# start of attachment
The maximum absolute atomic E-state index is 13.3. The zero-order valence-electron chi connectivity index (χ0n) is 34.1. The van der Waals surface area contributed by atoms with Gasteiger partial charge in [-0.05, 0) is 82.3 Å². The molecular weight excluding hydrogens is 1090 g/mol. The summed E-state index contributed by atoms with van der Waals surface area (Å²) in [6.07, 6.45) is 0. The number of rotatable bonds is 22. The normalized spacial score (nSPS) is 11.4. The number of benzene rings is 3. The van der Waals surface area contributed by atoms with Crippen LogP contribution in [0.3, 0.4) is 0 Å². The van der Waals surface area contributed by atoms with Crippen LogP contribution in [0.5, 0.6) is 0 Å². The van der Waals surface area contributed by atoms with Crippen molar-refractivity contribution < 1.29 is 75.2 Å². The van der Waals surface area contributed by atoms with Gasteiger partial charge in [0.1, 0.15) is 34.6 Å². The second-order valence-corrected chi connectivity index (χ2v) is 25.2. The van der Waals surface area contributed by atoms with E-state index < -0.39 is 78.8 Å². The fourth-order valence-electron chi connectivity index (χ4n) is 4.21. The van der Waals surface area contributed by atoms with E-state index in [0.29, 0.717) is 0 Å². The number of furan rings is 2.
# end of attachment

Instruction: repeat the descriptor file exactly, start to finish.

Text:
The maximum absolute atomic E-state index is 13.3. The zero-order valence-electron chi connectivity index (χ0n) is 34.1. The van der Waals surface area contributed by atoms with Gasteiger partial charge in [-0.05, 0) is 82.3 Å². The molecular weight excluding hydrogens is 1090 g/mol. The summed E-state index contributed by atoms with van der Waals surface area (Å²) in [6.07, 6.45) is 0. The number of rotatable bonds is 22. The normalized spacial score (nSPS) is 11.4. The number of benzene rings is 3. The van der Waals surface area contributed by atoms with Crippen LogP contribution in [0.3, 0.4) is 0 Å². The van der Waals surface area contributed by atoms with Crippen LogP contribution in [0.5, 0.6) is 0 Å². The van der Waals surface area contributed by atoms with Crippen molar-refractivity contribution < 1.29 is 75.2 Å². The van der Waals surface area contributed by atoms with Gasteiger partial charge in [0.1, 0.15) is 34.6 Å². The second-order valence-corrected chi connectivity index (χ2v) is 25.2. The van der Waals surface area contributed by atoms with E-state index < -0.39 is 78.8 Å². The fourth-order valence-electron chi connectivity index (χ4n) is 4.21. The van der Waals surface area contributed by atoms with E-state index in [0.29, 0.717) is 0 Å². The number of furan rings is 2.